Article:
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Most of the recent news is on the OTW blog - check it out! It includes more information about performance of the AO3, invitations on the AO3, the latest survey data, and it will shortly have a post about elections that has been consuming a lot of my energy for the past few weeks. The board minutes for the last few meetings are now also online.
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Since my last post seems to have sparked off a lot of discussion, there are a couple of things I'd like to clarify. Firstly, attendance is not the whole story, particularly for board meetings.

Read more... )

In happier news, thank you to everyone who gave me hugs on my last post - it's given me an injection of energy, and we've managed to redistribute a couple of tasks so that several of us are making more progress again. New board minutes are now posted, Sidra's thank-you is posted, and so is strat plan's latest update. And although the annual report is several months late, it's getting very close to being ready. So there is some improvement in various areas, even if it's not as much as we might have hoped six months ago.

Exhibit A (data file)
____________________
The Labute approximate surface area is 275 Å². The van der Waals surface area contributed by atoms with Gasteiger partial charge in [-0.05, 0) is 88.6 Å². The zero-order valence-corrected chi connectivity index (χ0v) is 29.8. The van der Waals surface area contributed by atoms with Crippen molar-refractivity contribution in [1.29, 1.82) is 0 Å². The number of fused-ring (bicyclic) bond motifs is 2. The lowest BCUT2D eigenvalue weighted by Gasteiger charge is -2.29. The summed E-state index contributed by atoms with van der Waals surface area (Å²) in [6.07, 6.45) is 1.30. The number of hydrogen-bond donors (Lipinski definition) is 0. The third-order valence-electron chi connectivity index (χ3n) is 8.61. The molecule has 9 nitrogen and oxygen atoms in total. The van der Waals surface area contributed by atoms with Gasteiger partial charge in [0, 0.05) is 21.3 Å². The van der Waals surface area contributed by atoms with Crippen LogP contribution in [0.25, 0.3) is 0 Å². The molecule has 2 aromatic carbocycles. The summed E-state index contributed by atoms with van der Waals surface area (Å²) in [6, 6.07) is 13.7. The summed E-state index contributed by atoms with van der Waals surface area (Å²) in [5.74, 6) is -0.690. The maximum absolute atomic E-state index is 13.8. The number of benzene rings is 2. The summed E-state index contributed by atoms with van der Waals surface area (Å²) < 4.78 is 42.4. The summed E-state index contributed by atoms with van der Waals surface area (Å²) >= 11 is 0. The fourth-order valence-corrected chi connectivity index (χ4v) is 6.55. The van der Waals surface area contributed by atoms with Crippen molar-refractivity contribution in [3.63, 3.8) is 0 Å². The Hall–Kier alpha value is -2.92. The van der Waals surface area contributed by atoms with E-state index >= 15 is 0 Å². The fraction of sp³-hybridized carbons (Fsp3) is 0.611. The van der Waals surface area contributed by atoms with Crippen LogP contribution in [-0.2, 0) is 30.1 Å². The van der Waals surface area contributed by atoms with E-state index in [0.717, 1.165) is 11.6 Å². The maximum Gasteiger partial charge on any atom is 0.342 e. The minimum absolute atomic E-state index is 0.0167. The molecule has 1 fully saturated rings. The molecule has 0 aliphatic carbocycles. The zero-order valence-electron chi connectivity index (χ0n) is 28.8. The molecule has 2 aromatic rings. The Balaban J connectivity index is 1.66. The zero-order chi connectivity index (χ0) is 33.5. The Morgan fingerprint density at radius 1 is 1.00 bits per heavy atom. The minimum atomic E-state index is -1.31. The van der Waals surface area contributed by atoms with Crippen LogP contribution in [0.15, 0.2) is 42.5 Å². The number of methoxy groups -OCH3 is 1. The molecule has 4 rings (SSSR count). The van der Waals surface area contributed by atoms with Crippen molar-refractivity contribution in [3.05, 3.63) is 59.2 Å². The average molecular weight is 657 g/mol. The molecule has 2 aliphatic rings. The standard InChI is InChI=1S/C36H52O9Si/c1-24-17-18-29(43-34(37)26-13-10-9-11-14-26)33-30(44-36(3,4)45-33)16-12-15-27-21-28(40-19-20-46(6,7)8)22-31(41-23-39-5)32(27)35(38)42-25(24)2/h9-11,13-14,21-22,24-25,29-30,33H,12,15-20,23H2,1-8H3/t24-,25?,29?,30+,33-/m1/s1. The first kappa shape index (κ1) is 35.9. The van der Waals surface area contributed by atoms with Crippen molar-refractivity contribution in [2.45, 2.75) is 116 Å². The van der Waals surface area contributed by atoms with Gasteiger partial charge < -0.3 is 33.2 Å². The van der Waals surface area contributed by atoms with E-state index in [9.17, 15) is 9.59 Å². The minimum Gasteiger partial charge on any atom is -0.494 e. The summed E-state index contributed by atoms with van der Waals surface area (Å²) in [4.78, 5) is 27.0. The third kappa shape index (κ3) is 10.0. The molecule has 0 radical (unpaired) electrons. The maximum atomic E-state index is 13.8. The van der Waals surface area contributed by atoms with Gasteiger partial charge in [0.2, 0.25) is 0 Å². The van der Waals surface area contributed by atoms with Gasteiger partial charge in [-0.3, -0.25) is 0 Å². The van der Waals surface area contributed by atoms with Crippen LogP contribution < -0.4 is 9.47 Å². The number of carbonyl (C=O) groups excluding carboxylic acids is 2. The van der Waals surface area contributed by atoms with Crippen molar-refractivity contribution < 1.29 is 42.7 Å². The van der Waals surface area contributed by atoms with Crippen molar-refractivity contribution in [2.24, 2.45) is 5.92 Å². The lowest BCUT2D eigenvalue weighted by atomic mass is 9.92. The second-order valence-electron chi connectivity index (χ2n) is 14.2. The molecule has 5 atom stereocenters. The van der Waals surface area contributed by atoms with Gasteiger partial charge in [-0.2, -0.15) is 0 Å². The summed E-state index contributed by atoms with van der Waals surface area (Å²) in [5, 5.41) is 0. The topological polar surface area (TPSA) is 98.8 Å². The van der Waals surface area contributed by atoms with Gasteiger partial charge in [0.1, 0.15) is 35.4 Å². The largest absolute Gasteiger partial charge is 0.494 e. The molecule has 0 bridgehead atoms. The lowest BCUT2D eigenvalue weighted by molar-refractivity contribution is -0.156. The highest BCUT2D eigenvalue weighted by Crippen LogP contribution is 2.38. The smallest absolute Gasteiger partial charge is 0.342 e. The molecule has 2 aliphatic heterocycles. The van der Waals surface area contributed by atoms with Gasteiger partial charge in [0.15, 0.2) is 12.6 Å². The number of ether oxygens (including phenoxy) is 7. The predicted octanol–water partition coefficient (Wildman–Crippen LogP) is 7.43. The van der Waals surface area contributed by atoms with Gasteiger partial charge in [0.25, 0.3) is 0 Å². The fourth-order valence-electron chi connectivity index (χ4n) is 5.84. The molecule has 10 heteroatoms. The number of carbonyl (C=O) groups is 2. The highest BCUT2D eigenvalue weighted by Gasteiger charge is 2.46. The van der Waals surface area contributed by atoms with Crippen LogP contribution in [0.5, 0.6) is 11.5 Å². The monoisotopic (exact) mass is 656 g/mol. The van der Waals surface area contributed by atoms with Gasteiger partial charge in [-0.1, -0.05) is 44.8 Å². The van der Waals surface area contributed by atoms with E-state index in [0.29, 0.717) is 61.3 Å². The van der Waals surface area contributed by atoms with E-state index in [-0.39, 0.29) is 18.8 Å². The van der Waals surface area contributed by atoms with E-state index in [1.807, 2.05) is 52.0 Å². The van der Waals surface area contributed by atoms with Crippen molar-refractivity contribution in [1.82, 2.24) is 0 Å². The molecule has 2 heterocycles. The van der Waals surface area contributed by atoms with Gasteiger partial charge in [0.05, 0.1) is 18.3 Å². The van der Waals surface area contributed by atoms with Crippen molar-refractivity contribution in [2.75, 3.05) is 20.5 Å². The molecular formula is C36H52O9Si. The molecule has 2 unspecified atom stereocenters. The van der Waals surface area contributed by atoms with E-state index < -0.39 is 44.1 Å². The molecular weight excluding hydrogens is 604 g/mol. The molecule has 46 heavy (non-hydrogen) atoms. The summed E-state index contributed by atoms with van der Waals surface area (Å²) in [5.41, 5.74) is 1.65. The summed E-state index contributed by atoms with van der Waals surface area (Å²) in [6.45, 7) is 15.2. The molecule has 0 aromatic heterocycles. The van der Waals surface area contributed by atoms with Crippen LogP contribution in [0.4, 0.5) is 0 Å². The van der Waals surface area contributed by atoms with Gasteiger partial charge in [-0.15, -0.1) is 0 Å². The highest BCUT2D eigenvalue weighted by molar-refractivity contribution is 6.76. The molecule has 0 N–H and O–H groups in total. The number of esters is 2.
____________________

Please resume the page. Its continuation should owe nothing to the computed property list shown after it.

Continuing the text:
Jul. 4th, 2012 07:33 am
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[personal profile] awatson wrote a great post on burnout recently. I've mostly been suffering from those symptoms too much to write in here, despite my early dreams. If you want more OTW news, [personal profile] renay and [personal profile] hl are also writing a bit from different perspectives.

Board is difficult. We have three people who can hardly ever make a meeting at the moment. I would say you can see from our minutes, but I'm having trouble getting a quorum to approve the minutes so I can post them. And it's getting to be holiday season, so it's only going to get harder. We can't really have the discussions of big issues that we need if only half the board are there. So we tick along on the admin side, and work on making specific committees more sustainable.

That's an uphill battle, too. We have had an unlucky year, with six chairs having to step down in the first six months of the year - that's significantly higher than normal. We've also had a lot of experienced staffers finally hit the point of "too much". So for those who are left, training newbies is balanced with keeping things running, and trying to fit in some long-term strategic thinking in the gaps. It's easy to think that all we need to do is train and mentor more people for future leadership, but mentoring is hard work, even if it's rewarding. There are people who say they have tons of professional experience, but then don't seem to apply any of the expected skills to their org work. Which applies to me some days, too - I forget that the day-job skills for dealing with difficult clients could be applied to fannish friends in the org.